One of President Donald Trump's picks for a seat on the Federal Reserve board once praised undocumented immigrants to the United States as "economic heroes" and "entrepreneurs" -- a position at odds with much of the President's rhetoric on immigration.
Judy Shelton, a conservative economist and 2016 Trump campaign adviser, said in a September 2016 interview on "The Exchange," a Reuters podcast, that she spent years teaching at a business school in Monterrey, Mexico, and found that those who migrate to the US "are not the least educated," instead describing migrants as "venture capitalists."
"They are risk takers and admirable for that," Shelton said at the time. "They are also the venture capitalists for their own country because they send all of that money back home and then they have relatives buying real estate, improving housing. So they're truly the economic heroes."
Her comments stand in contrast to Trump's position then and now on migrants from Mexico and elsewhere in Central America, who he's described repeatedly as "criminals," including in a Cabinet meeting this week.
Shelton has long advocated positions at odds with Trump's on the border and free trade. A CNN KFile review of her record found she once criticized opponents of NAFTA as "shortsighted" nationalists and called tariff proposals from candidate Trump "misplaced."
The Washington Post reported in early July Shelton wrote an article titled "North America Doesn't Need Borders" in the Wall Street Journal supporting the notion of the freer flow of goods and people between the US and Mexico in a 2000 op-ed. In another op-ed in 2001 in the Wall Street Journal, Shelton argued for immigration reform partially because foreign workers from Mexico "diffuses wage pressures."
Trump said last month he plans to nominate Shelton to the Federal Reserve board along with Christopher Waller, the research director and executive vice president for the Fed's regional bank in St. Louis. Neither has yet been formally nominated. The picks come after Trump's two controversial previous choices, commentator Stephen Moore and former Republican presidential contender Herman Cain, withdrew earlier this year amid opposition from Republican senators.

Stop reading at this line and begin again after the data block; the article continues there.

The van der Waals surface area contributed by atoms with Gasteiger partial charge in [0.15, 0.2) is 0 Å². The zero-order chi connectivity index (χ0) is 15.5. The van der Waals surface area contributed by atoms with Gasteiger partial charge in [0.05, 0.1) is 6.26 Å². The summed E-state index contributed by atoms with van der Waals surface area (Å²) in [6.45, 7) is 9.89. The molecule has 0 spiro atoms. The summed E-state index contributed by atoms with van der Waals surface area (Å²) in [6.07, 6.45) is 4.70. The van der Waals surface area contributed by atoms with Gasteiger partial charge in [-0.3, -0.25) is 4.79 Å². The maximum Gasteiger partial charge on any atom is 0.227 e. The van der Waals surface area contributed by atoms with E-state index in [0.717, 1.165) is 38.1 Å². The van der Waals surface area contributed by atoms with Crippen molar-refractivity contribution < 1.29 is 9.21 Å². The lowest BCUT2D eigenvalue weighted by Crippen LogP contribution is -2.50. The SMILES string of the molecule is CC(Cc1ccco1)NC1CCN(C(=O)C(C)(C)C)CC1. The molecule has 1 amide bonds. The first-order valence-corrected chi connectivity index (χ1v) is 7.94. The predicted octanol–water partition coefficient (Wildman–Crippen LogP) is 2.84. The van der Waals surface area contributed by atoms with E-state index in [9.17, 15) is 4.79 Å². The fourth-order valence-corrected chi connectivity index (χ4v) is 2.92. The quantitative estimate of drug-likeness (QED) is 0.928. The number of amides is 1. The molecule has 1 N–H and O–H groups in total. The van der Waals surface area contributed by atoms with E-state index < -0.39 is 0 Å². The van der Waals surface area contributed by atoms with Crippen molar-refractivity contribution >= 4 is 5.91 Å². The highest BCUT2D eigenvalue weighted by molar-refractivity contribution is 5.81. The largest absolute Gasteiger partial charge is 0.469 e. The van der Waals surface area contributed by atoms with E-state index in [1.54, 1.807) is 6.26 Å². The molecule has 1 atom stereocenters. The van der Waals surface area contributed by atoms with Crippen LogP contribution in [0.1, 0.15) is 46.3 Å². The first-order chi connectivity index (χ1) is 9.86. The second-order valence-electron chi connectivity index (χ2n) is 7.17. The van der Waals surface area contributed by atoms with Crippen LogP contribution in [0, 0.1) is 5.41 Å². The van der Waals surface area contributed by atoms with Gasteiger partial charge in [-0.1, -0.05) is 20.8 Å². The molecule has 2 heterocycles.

Shelton told CNN this week that her views align with the President's demands for increased border enforcement combined with changes to immigration law.
"Having grown up in Southern California, I had no doubts about the family values and work ethics of many Mexicans who were performing manual labor with diligence and developed skills," Shelton told CNN when asked about her earlier comments. "I admire such people. But there need to be legal procedures to permit foreign people wishing to enter the United States in pursuit of work in strict compliance with well-defined rules."
Shelton is not the only Trump adviser to have differed strongly on immigration and trade from the President. Another Trump campaign economic adviser, Larry Kudlow, who now serves as White House's chief economic adviser, previously harshly criticized the President's rhetoric on trade and immigration in 2015, at one point comparing his calls for the deportation of undocumented immigrants to the worst parts of World War II -- in an apparent reference to the Holocaust. Kudlow told CNN's KFile, he "should've never said it because it was never true."
A White House spokesman did not respond to a request for comment.
Experience in Mexico
In her 2016 Reuters interview, Shelton said she spent six years in Mexico teaching at the Duxx Graduate School of Business Leadership in Monterrey in the late 1990s and early 2000s. She described her students as "very well-to-do students" and the sons and daughters of local ultra-wealthy families. She said during her time there, she frequently met with then-Mexican President Vicente Fox on the topic of immigration and trade with the United States. In the interview, she described a conversation in which Fox asked why conservatives dislike immigration and immigrants from Mexico. Shelton faulted the Mexican government for not creating conditions to keep immigrants at home.
"On many occasions when Fox would personally upbraid me," Shelton told Reuters. "I guess I was a barometer of conservative opinion in the U.S., and said, "Why don't you let our people come because they help your economy so much and they're such wonderful people and they're hard working and they have great values?"
"I said, 'They are so hardworking, great values. They are truly wonderful people.' In fact, the ones who do make the dangerous journey to the United States, studies by my own students showed these are not the least educated people. These are actually the entrepreneurs. These are the ones willing to take a risk," added Shelton.